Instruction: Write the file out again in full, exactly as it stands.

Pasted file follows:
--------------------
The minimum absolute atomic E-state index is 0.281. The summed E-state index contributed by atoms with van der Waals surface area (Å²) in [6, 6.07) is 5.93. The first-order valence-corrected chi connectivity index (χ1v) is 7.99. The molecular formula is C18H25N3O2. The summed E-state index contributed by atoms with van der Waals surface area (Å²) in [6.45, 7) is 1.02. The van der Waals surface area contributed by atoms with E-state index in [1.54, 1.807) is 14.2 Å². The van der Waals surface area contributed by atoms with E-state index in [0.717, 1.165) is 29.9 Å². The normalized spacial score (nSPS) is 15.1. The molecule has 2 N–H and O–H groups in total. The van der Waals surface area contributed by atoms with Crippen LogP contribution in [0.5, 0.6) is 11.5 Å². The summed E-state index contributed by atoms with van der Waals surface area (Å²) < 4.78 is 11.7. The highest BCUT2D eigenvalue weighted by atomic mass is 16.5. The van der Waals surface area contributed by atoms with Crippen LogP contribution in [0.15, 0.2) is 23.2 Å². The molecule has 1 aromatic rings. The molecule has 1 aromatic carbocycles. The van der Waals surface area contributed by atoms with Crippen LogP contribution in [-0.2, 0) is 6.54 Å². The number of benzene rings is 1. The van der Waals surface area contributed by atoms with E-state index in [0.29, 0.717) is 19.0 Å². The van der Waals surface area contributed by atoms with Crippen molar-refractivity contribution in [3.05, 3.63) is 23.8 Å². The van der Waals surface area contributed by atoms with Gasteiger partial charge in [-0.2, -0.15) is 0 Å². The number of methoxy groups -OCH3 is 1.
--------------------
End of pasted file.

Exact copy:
The minimum absolute atomic E-state index is 0.281. The summed E-state index contributed by atoms with van der Waals surface area (Å²) in [6, 6.07) is 5.93. The first-order valence-corrected chi connectivity index (χ1v) is 7.99. The molecular formula is C18H25N3O2. The summed E-state index contributed by atoms with van der Waals surface area (Å²) in [6.45, 7) is 1.02. The van der Waals surface area contributed by atoms with E-state index in [1.54, 1.807) is 14.2 Å². The van der Waals surface area contributed by atoms with E-state index in [0.717, 1.165) is 29.9 Å². The normalized spacial score (nSPS) is 15.1. The molecule has 2 N–H and O–H groups in total. The van der Waals surface area contributed by atoms with Crippen LogP contribution in [0.5, 0.6) is 11.5 Å². The summed E-state index contributed by atoms with van der Waals surface area (Å²) < 4.78 is 11.7. The highest BCUT2D eigenvalue weighted by atomic mass is 16.5. The van der Waals surface area contributed by atoms with Crippen LogP contribution in [0.15, 0.2) is 23.2 Å². The molecule has 1 aromatic rings. The molecule has 1 aromatic carbocycles. The van der Waals surface area contributed by atoms with Crippen LogP contribution in [-0.2, 0) is 6.54 Å². The number of benzene rings is 1. The van der Waals surface area contributed by atoms with E-state index in [0.29, 0.717) is 19.0 Å². The van der Waals surface area contributed by atoms with Crippen molar-refractivity contribution in [3.05, 3.63) is 23.8 Å². The van der Waals surface area contributed by atoms with Gasteiger partial charge in [-0.2, -0.15) is 0 Å². The number of methoxy groups -OCH3 is 1.